By Tommy Thomson, 13 August 2022
It was after the meeting on Tuesday that we collectively noticed the forecast for the weekend.
“It’s full moon this weekend, want to go for a mish in the Tararuas?”, said Dugal.
“And there’s going to be loads of snow”, I said.
“And the weather is fine”, we both agreed.
So it was born. Due to other commitments, we had 28 hours to tick as many boxes as possible. Dugal suggested Bannister, I pointed out that Tararua footprints recommends a rope in the daytime when there’s no snow. Somehow, that didn't completely discorage him. After a lot of excited scrolling of Topomaps, by Friday we settled on a loop that included the notorious Neil-Winchcombe and most of the Southern Crossing in a single day. At Alpha, we would meet with Jack and Vic, who were going there and back by the direct route. And Emma wanted to come with us, despite having no experience with Crampons or the Tararuas.
As Dugal's car powered through the Wairarapa plains, we could catch glimpses of white through the hills. It didn’t look that impressive, a light dusting ontop of green/brown tussock. Then I saw them, the actual tops gleamed a blinding white. The "light dusting" was the trees!
We set off from Walls Whare at 10:30, leaving Jack and Vic behind. We made short work of the steep climb to Cone saddle and the steep climb from there to Cone. As the temperate forest transitioned to goblin forest, it started to snow.
“That’s strange”, we agreed, “the forecast was fine.”
“Hang on, it’s coming from the trees!”
The sun was hitting the leaves for the first time that day, which melted the snow and it unstuck from the leaves, and it fell on-top of us. Sometimes a big, hard icicle would hit your head hard. As we climbed higher, the snow kept falling. It coated the leaves and the ferns, while icicles hung from the moss. We had been transported into Narnia. Then we emerged onto Cone and could finally take in the entire, magnificent view.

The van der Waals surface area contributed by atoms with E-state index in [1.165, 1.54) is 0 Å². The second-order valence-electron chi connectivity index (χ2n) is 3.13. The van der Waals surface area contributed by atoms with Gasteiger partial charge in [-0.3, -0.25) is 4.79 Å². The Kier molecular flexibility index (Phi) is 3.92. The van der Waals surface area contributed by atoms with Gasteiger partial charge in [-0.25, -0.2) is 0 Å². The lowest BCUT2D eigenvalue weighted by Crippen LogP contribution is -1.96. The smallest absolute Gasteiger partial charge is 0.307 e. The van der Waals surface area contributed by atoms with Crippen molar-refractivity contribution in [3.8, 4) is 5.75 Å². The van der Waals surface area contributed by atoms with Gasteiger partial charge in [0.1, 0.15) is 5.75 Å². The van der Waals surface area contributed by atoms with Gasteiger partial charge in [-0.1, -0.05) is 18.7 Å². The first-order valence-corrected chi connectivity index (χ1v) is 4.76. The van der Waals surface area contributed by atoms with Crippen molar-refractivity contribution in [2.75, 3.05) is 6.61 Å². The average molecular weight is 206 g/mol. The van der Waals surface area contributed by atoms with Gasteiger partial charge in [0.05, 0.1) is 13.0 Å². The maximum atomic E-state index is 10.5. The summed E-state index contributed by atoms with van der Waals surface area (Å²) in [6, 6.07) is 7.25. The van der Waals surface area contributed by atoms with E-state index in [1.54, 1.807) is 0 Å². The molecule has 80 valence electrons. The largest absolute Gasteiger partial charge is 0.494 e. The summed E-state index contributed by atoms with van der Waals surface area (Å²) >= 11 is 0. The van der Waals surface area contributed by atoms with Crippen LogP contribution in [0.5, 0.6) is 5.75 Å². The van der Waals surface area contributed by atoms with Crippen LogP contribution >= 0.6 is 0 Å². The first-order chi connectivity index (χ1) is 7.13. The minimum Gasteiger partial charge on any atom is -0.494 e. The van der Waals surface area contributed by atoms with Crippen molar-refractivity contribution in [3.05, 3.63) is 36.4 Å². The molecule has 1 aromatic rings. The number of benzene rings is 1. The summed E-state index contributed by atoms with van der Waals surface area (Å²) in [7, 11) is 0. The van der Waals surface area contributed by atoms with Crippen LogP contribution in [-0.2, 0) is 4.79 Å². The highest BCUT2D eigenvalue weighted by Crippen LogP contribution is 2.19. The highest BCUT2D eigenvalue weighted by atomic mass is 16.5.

Every peak was pure white. The dark side of every ridge was speckled white. A snow chute plunged on Mungahuka down to well below the treeline. The small bumps of the Tararuas had become the Southern Alps.
The Neil Winchombe track started with leatherwood, which on its own is every Tararua trampers’ worst nightmare, but it’s much worse when the leaves are piled in snow. Every part of your body is covered as you struggle through it, or worse, underneath it, where the snow falls down your back. The rough, steep, snowy track down Neil Saddle was treacherous, every surface you dared step on could send you tumbling. The climb up the other side was even snowier than the last climb, then we emerged onto Neil, which pokes briefly above the bushline. The leaves on the tussock were coated in a tube of rime ice, which looked like meercats dancing on the barren gravel. Then we dropped down into the bush. The terrain got steeper, there were sections of rock climbing. The bush got scrubbier and we grew weary of struggling through yet more snow coated leatherwood. The sky grew darker. Eventually we arrived at Winchombe Biv, which is placed in a nice hollow on the bushline, 50m off the ridge on the south side.
The Biv is a replica of the “2 person” Forest Service dogbox that was built in 1967, built by exNZFS culler Paul Gush and flown to the site in April 2021. For better or worse, it looks exactly like the originals. I failed to start a fire in the stone fireplace and we cooked dinner. It felt like the end of a long, hard days tramping, but we were only halfway through.